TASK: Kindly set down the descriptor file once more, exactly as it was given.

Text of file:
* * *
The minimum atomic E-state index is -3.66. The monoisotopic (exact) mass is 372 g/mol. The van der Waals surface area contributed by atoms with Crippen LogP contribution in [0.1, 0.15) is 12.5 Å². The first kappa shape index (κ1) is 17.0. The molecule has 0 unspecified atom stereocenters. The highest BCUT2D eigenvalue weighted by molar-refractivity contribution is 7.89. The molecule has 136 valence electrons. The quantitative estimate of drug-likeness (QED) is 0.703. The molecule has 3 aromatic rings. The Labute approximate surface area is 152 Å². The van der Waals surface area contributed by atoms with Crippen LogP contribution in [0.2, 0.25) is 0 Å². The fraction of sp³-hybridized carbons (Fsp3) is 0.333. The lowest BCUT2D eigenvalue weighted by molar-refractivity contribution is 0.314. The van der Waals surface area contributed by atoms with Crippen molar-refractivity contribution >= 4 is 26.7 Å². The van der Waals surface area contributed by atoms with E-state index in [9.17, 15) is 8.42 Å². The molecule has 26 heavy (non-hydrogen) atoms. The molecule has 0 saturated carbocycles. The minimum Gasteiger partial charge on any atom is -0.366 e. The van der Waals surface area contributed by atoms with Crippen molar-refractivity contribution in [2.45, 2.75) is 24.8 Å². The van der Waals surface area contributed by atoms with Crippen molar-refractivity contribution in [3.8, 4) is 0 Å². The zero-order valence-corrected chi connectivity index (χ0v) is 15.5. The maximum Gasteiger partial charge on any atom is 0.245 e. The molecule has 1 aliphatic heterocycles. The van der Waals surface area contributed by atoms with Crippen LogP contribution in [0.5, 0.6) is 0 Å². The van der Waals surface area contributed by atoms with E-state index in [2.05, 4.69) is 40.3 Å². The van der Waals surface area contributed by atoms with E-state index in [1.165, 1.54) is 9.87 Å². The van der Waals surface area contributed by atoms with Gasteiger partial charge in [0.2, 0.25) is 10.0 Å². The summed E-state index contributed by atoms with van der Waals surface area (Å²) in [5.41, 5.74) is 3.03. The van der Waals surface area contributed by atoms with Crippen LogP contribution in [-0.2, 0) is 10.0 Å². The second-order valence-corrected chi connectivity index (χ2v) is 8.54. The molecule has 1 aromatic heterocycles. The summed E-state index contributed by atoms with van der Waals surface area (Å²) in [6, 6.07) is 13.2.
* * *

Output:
The minimum atomic E-state index is -3.66. The monoisotopic (exact) mass is 372 g/mol. The van der Waals surface area contributed by atoms with Crippen LogP contribution in [0.1, 0.15) is 12.5 Å². The first kappa shape index (κ1) is 17.0. The molecule has 0 unspecified atom stereocenters. The highest BCUT2D eigenvalue weighted by molar-refractivity contribution is 7.89. The molecule has 136 valence electrons. The quantitative estimate of drug-likeness (QED) is 0.703. The molecule has 3 aromatic rings. The Labute approximate surface area is 152 Å². The van der Waals surface area contributed by atoms with Crippen LogP contribution in [0.2, 0.25) is 0 Å². The fraction of sp³-hybridized carbons (Fsp3) is 0.333. The lowest BCUT2D eigenvalue weighted by molar-refractivity contribution is 0.314. The van der Waals surface area contributed by atoms with Crippen molar-refractivity contribution >= 4 is 26.7 Å². The van der Waals surface area contributed by atoms with E-state index in [9.17, 15) is 8.42 Å². The molecule has 26 heavy (non-hydrogen) atoms. The molecule has 0 saturated carbocycles. The minimum Gasteiger partial charge on any atom is -0.366 e. The van der Waals surface area contributed by atoms with Crippen molar-refractivity contribution in [2.45, 2.75) is 24.8 Å². The van der Waals surface area contributed by atoms with Crippen molar-refractivity contribution in [3.8, 4) is 0 Å². The zero-order valence-corrected chi connectivity index (χ0v) is 15.5. The maximum Gasteiger partial charge on any atom is 0.245 e. The molecule has 1 aliphatic heterocycles. The van der Waals surface area contributed by atoms with Crippen LogP contribution in [0.5, 0.6) is 0 Å². The van der Waals surface area contributed by atoms with E-state index in [2.05, 4.69) is 40.3 Å². The van der Waals surface area contributed by atoms with E-state index in [1.165, 1.54) is 9.87 Å². The van der Waals surface area contributed by atoms with Gasteiger partial charge in [0.2, 0.25) is 10.0 Å². The summed E-state index contributed by atoms with van der Waals surface area (Å²) in [5.41, 5.74) is 3.03. The van der Waals surface area contributed by atoms with Crippen LogP contribution in [-0.2, 0) is 10.0 Å². The second-order valence-corrected chi connectivity index (χ2v) is 8.54. The molecule has 1 aromatic heterocycles. The summed E-state index contributed by atoms with van der Waals surface area (Å²) in [6, 6.07) is 13.2.